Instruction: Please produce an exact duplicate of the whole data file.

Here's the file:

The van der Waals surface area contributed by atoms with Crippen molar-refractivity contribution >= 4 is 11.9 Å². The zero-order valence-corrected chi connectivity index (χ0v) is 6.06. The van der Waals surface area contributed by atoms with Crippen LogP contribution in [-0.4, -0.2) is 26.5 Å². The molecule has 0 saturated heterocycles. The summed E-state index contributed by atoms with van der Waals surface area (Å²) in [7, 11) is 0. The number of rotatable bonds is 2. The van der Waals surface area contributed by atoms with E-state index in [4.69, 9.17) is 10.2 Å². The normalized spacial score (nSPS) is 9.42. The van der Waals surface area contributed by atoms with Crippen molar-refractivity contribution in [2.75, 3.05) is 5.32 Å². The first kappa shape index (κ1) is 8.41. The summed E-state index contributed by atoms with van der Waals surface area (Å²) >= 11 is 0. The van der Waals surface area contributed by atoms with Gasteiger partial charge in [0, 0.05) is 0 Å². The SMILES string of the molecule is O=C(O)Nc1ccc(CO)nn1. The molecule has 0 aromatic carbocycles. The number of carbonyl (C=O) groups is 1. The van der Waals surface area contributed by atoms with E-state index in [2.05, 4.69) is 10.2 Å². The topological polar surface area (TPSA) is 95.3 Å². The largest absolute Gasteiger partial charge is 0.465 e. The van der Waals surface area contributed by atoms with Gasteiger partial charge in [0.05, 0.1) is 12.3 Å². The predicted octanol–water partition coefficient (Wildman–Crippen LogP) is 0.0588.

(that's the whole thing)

The van der Waals surface area contributed by atoms with Crippen molar-refractivity contribution >= 4 is 11.9 Å². The zero-order valence-corrected chi connectivity index (χ0v) is 6.06. The van der Waals surface area contributed by atoms with Crippen LogP contribution in [-0.4, -0.2) is 26.5 Å². The molecule has 0 saturated heterocycles. The summed E-state index contributed by atoms with van der Waals surface area (Å²) in [7, 11) is 0. The number of rotatable bonds is 2. The van der Waals surface area contributed by atoms with E-state index in [4.69, 9.17) is 10.2 Å². The normalized spacial score (nSPS) is 9.42. The van der Waals surface area contributed by atoms with Crippen molar-refractivity contribution in [2.75, 3.05) is 5.32 Å². The first kappa shape index (κ1) is 8.41. The summed E-state index contributed by atoms with van der Waals surface area (Å²) >= 11 is 0. The van der Waals surface area contributed by atoms with Gasteiger partial charge in [0, 0.05) is 0 Å². The SMILES string of the molecule is O=C(O)Nc1ccc(CO)nn1. The molecule has 0 aromatic carbocycles. The number of carbonyl (C=O) groups is 1. The van der Waals surface area contributed by atoms with E-state index in [2.05, 4.69) is 10.2 Å². The topological polar surface area (TPSA) is 95.3 Å². The largest absolute Gasteiger partial charge is 0.465 e. The van der Waals surface area contributed by atoms with Gasteiger partial charge in [0.05, 0.1) is 12.3 Å². The predicted octanol–water partition coefficient (Wildman–Crippen LogP) is 0.0588.